Amplifying African Voices in Climate Change: My Experience at COP27
Marie Christina Kolo is a 2017 Fellowship Alumna and the winner of the 2022 Leadership Impact Award. Marie is a social entrepreneur, eco-feminist, and climate activist, empowering women and youth in the fight against climate change. In this piece, she reflects on her experience at COP27 in Sharm El-Sheikh, Egypt. Learn more about Marie and her work.
Droughts in Madagascar and Comoros, rising waters in Mauritius and Seychelles, and increasingly intense cyclones throughout the region – this is what has become the daily life of millions of people. The intensification of climatic phenomena in recent years is a reality in the Southwest Indian Ocean, the third most affected region in the world by extreme weather events. These hazards are one of the manifestations of climate change, which particularly affects the populations and biodiversity in the region.
The impacts of climate change are, above all, translated into human tragedies. Each year, millions of people lose their source of income and access to health and education through the increase in climatic migrations, the increase in malnutrition, the decrease of farmers’ harvests, and the destruction of important infrastructure, among other effects.
This context is unfortunately shared by the entire African continent, the most vulnerable continent to the impacts of climate change. At a time when Africa is more than ever affected, the challenge for the Conference of the Parties 27 (COP27) was for Africans to make their voice heard.
Moving from words to action
As a Malagasy, participating in COP27 meant making the voices of the most vulnerable communities heard. It is those who pollute the least who pay the highest price today, which is why climate justice is at the heart of today’s debates. In a context of soaring energy and food prices and a tense geopolitical context, climate financing becomes a litmus test for international solidarity. Climate change did not stop during the COVID-19 pandemic, and it will not stop in the face of geopolitical tensions either. My priority was to make people understand the urgency of moving from words to action.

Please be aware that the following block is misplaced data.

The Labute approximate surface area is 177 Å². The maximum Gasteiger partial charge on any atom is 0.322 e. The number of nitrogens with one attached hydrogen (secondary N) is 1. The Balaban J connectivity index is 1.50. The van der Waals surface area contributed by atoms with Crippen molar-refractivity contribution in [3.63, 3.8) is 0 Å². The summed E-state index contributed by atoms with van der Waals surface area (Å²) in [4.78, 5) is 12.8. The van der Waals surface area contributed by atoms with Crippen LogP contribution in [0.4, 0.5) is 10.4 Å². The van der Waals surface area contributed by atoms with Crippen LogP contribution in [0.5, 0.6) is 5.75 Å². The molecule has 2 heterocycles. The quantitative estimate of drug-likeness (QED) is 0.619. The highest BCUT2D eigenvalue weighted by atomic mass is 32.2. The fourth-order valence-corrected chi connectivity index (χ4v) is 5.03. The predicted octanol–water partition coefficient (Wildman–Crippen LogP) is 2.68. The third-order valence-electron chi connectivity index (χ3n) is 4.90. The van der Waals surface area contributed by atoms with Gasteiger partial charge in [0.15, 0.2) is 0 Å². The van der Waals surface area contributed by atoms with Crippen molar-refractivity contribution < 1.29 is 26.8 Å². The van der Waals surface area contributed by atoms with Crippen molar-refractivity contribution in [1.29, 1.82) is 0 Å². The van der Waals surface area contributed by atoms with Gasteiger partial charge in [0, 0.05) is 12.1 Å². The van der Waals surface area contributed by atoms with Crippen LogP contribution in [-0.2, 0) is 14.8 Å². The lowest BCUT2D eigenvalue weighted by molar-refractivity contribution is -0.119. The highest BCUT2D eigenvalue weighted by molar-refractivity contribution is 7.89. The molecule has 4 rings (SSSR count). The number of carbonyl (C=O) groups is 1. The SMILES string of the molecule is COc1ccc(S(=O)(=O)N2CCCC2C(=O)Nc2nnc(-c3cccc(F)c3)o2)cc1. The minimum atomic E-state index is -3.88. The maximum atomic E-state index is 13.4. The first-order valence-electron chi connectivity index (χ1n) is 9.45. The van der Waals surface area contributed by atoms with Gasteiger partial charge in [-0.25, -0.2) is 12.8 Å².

At COP27, I participated to help amplify the solutions of those in my country and in the sister islands who are fighting and facing the consequences of climate change. While green finance can accompany and strengthen the resilience of local communities, funds must also be inclusive and integrate youth, women, people with disabilities, and other minorities.
Advocating for change on the global stage
COP is a unique place that provides an opportunity to interact with leaders and government officials who are usually less accessible. During my two intense weeks in Sharm, I mobilized with the African Feminist Task Force, the Women & Gender Constituency, as well as other actors of the Malagasy and African civil society through different actions.
I advocated for the Madagascar government to sign the Declaration on Children, Youth and Climate Action with Madagascar’s Minister of Environment. With fellow activists from Madagascar and the Minister, we created a working group and advocated for a youth representative to be appointed at the Ministry of Environment.
I co-organized an inter-generational dialogue with the actors of the young civil society to highlight the importance of dialogue between generations in the fight against climate change. This aspect is particularly important, considering that in our African culture, youth are not expected to be loud and express themself.
After a working session with the UN Special Rapporteur on violence against women, I took the pledge to disseminate the report in my country and enrich it with local data. This year, my organization, Green N Kool, decided to launch the first project dedicated to fighting against violence against women, girls, and climate change.
My organization, Green N Kool, won the 2nd Prize in Youth Innovation on Climate, organized by the International Organization of the Francophonie. Our solution is focused on water, sanitation, and access to hygiene during natural disasters. Our goal is to expand to other African countries in the next few years.
There was high participation of Fellowship Alumni from across the continent, and among these activists, researchers, entrepreneurs, and government representatives, I couldn’t help but imagine the impact of working together. This confirmed my conviction that it is time to gather our forces and create a knowledge network to continue the work, exchange, reflect and join efforts in the fight against climate change.
The Mandela Washington Fellowship is a program of the U.S. Department of State with funding provided by the U.S. Government and administered by IREX. The views expressed in this piece are those of the author and do not necessarily represent the views of the U.S. Government.